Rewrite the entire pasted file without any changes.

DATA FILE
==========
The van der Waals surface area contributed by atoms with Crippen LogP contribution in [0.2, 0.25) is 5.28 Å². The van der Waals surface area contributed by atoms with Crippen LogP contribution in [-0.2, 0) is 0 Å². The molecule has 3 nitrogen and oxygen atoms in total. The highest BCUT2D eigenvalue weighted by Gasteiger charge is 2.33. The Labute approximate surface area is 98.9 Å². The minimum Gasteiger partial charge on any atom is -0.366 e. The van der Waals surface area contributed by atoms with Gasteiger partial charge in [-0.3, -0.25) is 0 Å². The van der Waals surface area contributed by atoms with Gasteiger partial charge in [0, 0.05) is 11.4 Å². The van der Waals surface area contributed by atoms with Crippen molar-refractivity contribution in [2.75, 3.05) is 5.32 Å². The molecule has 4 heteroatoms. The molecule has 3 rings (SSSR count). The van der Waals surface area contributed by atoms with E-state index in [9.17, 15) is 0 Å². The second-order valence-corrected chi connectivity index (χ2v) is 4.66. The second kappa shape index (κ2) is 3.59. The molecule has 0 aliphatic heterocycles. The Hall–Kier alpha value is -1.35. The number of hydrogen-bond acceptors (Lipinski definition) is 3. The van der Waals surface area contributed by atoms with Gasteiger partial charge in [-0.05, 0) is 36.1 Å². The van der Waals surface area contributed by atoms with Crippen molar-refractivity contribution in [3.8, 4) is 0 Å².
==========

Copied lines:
The van der Waals surface area contributed by atoms with Crippen LogP contribution in [0.2, 0.25) is 5.28 Å². The van der Waals surface area contributed by atoms with Crippen LogP contribution in [-0.2, 0) is 0 Å². The molecule has 3 nitrogen and oxygen atoms in total. The highest BCUT2D eigenvalue weighted by Gasteiger charge is 2.33. The Labute approximate surface area is 98.9 Å². The minimum Gasteiger partial charge on any atom is -0.366 e. The van der Waals surface area contributed by atoms with Gasteiger partial charge in [-0.3, -0.25) is 0 Å². The van der Waals surface area contributed by atoms with Gasteiger partial charge in [0, 0.05) is 11.4 Å². The van der Waals surface area contributed by atoms with Crippen molar-refractivity contribution in [2.75, 3.05) is 5.32 Å². The molecule has 4 heteroatoms. The molecule has 3 rings (SSSR count). The van der Waals surface area contributed by atoms with E-state index in [9.17, 15) is 0 Å². The second-order valence-corrected chi connectivity index (χ2v) is 4.66. The second kappa shape index (κ2) is 3.59. The molecule has 0 aliphatic heterocycles. The Hall–Kier alpha value is -1.35. The number of hydrogen-bond acceptors (Lipinski definition) is 3. The van der Waals surface area contributed by atoms with Gasteiger partial charge in [-0.05, 0) is 36.1 Å². The van der Waals surface area contributed by atoms with Crippen molar-refractivity contribution in [3.8, 4) is 0 Å².